The Ghost Train at the Royal Exchange: A theatrical mystery

Polly Checkland Harding

Comic thriller The Ghost Train comes to the Royal Exchange theatre – bringing more than one riddle with it.

Boy, does the Royal Exchange like a challenge. Its beautiful, seven-sided theatre in the round – suspended from the great columns of a former Victorian trading hall – has recently played host to a giant, carnivorous plant, the Trojan war (including a wooden horse, of sorts), and the ghost of Hamlet’s father. Next up for the circular space is 1920s comic thriller The Ghost Train: telling the story of a group of passengers stranded overnight in a supposedly haunted station, it’s a play that veers from chilling to superstitious to silly (think ghostly train drivers, sudden deaths and pet parrots) but that, ultimately, entails a huge challenge in terms of staging.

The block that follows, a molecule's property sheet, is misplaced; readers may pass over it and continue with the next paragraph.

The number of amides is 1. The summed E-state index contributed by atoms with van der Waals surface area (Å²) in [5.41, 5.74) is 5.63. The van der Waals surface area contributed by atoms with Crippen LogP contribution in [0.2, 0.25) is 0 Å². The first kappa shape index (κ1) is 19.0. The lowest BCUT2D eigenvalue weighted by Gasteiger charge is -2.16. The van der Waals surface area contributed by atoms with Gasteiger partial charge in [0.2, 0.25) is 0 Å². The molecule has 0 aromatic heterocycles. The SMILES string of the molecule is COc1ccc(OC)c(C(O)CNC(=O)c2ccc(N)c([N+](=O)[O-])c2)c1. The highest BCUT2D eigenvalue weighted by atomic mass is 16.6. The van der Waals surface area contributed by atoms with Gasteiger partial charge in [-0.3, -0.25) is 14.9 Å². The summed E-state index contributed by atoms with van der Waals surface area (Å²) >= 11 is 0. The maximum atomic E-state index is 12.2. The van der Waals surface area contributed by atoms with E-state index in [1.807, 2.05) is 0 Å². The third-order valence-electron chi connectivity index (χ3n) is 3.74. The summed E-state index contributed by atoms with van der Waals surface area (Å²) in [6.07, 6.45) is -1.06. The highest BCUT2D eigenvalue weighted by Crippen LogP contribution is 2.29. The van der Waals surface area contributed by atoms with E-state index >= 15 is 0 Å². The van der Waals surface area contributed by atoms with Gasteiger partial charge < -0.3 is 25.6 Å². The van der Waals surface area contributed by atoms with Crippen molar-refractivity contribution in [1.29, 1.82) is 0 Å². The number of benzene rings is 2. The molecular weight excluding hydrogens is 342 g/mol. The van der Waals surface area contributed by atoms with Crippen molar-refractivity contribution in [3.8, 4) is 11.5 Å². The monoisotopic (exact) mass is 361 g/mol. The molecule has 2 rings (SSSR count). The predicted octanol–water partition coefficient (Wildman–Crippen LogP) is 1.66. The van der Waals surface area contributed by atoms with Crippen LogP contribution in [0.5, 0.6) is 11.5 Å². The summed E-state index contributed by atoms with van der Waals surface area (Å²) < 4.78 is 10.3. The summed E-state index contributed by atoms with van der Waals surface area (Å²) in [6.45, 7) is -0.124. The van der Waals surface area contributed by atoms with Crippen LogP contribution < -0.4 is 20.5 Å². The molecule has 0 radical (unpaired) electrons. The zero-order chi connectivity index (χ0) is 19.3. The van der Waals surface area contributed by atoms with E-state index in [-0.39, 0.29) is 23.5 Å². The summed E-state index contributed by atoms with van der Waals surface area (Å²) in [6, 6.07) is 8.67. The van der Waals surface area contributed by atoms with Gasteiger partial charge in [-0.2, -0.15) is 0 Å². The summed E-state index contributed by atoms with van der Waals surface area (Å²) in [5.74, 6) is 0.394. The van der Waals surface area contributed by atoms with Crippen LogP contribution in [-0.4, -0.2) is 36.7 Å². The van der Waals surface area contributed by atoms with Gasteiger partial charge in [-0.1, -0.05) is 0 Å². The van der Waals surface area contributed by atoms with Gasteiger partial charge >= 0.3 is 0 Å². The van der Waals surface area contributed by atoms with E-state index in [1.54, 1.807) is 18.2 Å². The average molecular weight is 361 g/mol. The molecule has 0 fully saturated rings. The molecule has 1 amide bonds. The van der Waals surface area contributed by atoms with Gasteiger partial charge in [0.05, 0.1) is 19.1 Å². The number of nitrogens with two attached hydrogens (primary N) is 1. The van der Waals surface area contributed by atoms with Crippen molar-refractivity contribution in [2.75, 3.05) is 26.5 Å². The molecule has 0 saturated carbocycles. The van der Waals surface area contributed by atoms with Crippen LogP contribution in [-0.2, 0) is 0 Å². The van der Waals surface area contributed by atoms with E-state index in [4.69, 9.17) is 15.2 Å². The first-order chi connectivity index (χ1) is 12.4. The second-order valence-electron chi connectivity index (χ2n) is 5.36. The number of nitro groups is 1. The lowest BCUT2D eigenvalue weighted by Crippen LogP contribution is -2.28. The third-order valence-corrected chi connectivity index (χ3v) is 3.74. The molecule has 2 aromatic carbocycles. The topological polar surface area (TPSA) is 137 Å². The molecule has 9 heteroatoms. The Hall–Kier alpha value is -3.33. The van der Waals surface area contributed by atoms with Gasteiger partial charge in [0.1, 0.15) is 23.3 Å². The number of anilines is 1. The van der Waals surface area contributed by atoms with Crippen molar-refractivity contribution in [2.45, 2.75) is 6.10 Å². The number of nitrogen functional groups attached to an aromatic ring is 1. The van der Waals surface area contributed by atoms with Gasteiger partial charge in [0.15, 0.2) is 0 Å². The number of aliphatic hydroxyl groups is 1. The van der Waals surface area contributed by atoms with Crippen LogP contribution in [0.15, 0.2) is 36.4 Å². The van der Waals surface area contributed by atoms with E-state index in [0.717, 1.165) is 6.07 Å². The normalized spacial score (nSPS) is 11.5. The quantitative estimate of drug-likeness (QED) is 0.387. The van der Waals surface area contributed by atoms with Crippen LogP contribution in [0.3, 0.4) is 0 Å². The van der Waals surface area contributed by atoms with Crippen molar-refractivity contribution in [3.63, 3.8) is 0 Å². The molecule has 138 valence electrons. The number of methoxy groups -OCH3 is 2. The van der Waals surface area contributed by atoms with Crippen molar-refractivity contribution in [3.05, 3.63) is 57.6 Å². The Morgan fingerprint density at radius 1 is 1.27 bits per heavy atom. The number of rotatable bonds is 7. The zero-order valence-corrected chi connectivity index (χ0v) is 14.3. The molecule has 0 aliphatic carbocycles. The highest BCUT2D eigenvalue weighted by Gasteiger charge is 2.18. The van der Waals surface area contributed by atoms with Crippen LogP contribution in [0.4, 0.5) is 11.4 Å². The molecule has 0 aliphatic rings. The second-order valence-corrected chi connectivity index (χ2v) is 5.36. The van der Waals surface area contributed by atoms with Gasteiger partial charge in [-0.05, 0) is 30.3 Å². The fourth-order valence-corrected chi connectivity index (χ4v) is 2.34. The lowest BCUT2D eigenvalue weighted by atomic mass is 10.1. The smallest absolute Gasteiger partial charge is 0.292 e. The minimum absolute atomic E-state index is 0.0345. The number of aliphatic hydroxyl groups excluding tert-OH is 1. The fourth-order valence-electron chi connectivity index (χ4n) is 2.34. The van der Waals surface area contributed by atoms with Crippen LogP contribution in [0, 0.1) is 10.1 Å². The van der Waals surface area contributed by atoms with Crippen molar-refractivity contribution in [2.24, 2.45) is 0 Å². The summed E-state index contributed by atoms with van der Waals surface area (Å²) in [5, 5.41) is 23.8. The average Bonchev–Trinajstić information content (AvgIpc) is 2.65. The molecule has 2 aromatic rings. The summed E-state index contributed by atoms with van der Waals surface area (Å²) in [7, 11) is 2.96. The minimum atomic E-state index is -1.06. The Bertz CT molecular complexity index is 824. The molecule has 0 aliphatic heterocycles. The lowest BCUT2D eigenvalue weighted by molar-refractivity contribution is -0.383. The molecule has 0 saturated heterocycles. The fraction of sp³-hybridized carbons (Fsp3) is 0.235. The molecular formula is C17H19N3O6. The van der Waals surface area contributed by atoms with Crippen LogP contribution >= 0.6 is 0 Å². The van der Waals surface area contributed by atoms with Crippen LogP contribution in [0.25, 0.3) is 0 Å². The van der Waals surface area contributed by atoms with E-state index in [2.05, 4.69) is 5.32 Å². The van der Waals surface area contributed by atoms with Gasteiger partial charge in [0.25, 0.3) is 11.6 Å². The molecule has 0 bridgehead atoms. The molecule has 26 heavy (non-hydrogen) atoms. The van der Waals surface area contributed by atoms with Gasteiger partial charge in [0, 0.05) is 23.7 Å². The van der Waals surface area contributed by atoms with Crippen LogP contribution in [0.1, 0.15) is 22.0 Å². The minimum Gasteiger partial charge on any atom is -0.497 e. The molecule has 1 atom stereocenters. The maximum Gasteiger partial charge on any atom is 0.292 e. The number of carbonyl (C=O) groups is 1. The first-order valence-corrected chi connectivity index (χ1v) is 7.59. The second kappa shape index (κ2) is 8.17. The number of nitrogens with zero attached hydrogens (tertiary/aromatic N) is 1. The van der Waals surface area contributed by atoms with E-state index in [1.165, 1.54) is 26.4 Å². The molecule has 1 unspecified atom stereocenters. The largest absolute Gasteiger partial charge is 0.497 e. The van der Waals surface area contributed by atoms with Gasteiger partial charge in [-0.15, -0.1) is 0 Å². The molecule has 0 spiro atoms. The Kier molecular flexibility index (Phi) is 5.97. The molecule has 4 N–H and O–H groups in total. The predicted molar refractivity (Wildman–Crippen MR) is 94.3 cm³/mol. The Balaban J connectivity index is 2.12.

This play veers from chilling to superstitious to silly

So how do you represent a phantom train on stage? In the Royal Exchange’s recent production of Anna Karenina, flat carriages rolled in and out on tracks that crossed the stage. This gave the feel of a train, but couldn’t carry the drama – fundamental to the story – of two people being killed beneath the wheels. However, hope, in looking forward to this new production, comes from the theatre company behind it. Described as “a group famous for its ingenuity” in the Financial Times, Told by an Idiot won a five-star review from the Independent for its previous production at the Exchange, You Can’t Take It With You.

Writer of The Ghost Train Arnold Ridley – who also played the elderly Private Charles Godfrey in Dad’s Army – was inspired to pen the script after being stuck in a Bristol train station, and noticing that the positioning of the railway tracks meant that trains could approach and leave the station without being seen. Co-founder of Told by an Idiot, and director of this production, Paul Hunter has intimated that more of this kind of phenomenon than you would expect might actually appear before the audience. “The challenge of staging action that would normally happen off stage, and of using every inch of that extraordinary space, will be really thrilling,” he says. How exactly they’re going to pull this off remains to be seen. But I’m intrigued. Aren’t you?

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